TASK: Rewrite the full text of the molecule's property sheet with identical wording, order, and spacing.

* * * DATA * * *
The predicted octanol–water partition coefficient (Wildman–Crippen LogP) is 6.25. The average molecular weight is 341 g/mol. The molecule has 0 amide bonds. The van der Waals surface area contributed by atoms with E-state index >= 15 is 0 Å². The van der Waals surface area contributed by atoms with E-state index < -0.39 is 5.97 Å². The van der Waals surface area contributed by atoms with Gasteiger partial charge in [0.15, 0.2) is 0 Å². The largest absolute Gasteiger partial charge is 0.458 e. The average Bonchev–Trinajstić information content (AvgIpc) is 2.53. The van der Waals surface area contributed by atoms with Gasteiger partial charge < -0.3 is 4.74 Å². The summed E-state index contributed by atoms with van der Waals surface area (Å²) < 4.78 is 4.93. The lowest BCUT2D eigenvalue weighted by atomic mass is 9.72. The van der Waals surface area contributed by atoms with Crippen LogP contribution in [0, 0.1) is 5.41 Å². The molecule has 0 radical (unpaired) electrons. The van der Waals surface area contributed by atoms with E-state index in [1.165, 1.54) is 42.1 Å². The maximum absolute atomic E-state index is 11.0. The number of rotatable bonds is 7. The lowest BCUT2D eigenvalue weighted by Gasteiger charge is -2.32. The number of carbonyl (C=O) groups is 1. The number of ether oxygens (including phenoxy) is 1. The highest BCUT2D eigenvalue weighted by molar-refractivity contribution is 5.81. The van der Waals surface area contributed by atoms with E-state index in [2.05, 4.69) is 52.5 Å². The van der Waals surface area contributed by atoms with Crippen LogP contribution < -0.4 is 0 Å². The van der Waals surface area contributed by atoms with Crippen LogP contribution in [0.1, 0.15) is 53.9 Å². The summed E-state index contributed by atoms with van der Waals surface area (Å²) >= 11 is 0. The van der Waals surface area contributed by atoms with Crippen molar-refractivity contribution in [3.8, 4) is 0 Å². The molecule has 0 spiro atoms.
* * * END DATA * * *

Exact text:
The predicted octanol–water partition coefficient (Wildman–Crippen LogP) is 6.25. The average molecular weight is 341 g/mol. The molecule has 0 amide bonds. The van der Waals surface area contributed by atoms with E-state index >= 15 is 0 Å². The van der Waals surface area contributed by atoms with E-state index < -0.39 is 5.97 Å². The van der Waals surface area contributed by atoms with Gasteiger partial charge in [0.15, 0.2) is 0 Å². The largest absolute Gasteiger partial charge is 0.458 e. The average Bonchev–Trinajstić information content (AvgIpc) is 2.53. The van der Waals surface area contributed by atoms with Gasteiger partial charge < -0.3 is 4.74 Å². The summed E-state index contributed by atoms with van der Waals surface area (Å²) < 4.78 is 4.93. The lowest BCUT2D eigenvalue weighted by atomic mass is 9.72. The van der Waals surface area contributed by atoms with Crippen LogP contribution in [0, 0.1) is 5.41 Å². The molecule has 0 radical (unpaired) electrons. The van der Waals surface area contributed by atoms with E-state index in [1.165, 1.54) is 42.1 Å². The maximum absolute atomic E-state index is 11.0. The number of rotatable bonds is 7. The lowest BCUT2D eigenvalue weighted by Gasteiger charge is -2.32. The number of carbonyl (C=O) groups is 1. The number of ether oxygens (including phenoxy) is 1. The highest BCUT2D eigenvalue weighted by molar-refractivity contribution is 5.81. The van der Waals surface area contributed by atoms with E-state index in [2.05, 4.69) is 52.5 Å². The van der Waals surface area contributed by atoms with Crippen LogP contribution < -0.4 is 0 Å². The van der Waals surface area contributed by atoms with Crippen LogP contribution in [0.1, 0.15) is 53.9 Å². The summed E-state index contributed by atoms with van der Waals surface area (Å²) >= 11 is 0. The van der Waals surface area contributed by atoms with Crippen molar-refractivity contribution in [3.8, 4) is 0 Å². The molecule has 0 spiro atoms.